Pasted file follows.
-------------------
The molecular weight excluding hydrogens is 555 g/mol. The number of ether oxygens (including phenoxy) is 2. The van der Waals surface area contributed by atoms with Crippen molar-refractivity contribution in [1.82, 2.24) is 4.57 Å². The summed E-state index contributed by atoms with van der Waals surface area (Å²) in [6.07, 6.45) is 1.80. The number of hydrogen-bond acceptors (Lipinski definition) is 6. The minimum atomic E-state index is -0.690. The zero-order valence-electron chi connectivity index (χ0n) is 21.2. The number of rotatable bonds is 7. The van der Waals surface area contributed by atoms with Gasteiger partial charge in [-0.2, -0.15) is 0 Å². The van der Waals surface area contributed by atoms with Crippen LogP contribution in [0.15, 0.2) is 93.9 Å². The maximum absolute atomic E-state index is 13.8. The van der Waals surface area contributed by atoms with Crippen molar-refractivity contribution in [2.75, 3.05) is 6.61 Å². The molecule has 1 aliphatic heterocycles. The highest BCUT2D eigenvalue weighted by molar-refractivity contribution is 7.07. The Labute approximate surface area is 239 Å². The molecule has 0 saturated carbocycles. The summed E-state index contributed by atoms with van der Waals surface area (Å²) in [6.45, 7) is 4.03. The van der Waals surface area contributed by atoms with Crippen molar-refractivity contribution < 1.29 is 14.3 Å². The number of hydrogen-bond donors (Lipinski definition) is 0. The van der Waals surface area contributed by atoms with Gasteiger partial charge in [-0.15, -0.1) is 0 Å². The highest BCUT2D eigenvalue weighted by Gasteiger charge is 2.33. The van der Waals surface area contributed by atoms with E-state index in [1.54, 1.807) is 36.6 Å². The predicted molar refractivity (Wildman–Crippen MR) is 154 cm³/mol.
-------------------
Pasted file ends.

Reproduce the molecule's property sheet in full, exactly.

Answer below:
The molecular weight excluding hydrogens is 555 g/mol. The number of ether oxygens (including phenoxy) is 2. The van der Waals surface area contributed by atoms with Crippen molar-refractivity contribution in [1.82, 2.24) is 4.57 Å². The summed E-state index contributed by atoms with van der Waals surface area (Å²) in [6.07, 6.45) is 1.80. The number of hydrogen-bond acceptors (Lipinski definition) is 6. The minimum atomic E-state index is -0.690. The zero-order valence-electron chi connectivity index (χ0n) is 21.2. The number of rotatable bonds is 7. The van der Waals surface area contributed by atoms with Gasteiger partial charge in [-0.2, -0.15) is 0 Å². The van der Waals surface area contributed by atoms with Crippen LogP contribution in [0.15, 0.2) is 93.9 Å². The maximum absolute atomic E-state index is 13.8. The van der Waals surface area contributed by atoms with Crippen molar-refractivity contribution in [2.75, 3.05) is 6.61 Å². The molecule has 1 aliphatic heterocycles. The highest BCUT2D eigenvalue weighted by molar-refractivity contribution is 7.07. The Labute approximate surface area is 239 Å². The molecule has 0 saturated carbocycles. The summed E-state index contributed by atoms with van der Waals surface area (Å²) in [6.45, 7) is 4.03. The van der Waals surface area contributed by atoms with Crippen molar-refractivity contribution < 1.29 is 14.3 Å². The number of hydrogen-bond donors (Lipinski definition) is 0. The van der Waals surface area contributed by atoms with Gasteiger partial charge in [-0.15, -0.1) is 0 Å². The highest BCUT2D eigenvalue weighted by Gasteiger charge is 2.33. The van der Waals surface area contributed by atoms with E-state index in [1.54, 1.807) is 36.6 Å². The predicted molar refractivity (Wildman–Crippen MR) is 154 cm³/mol.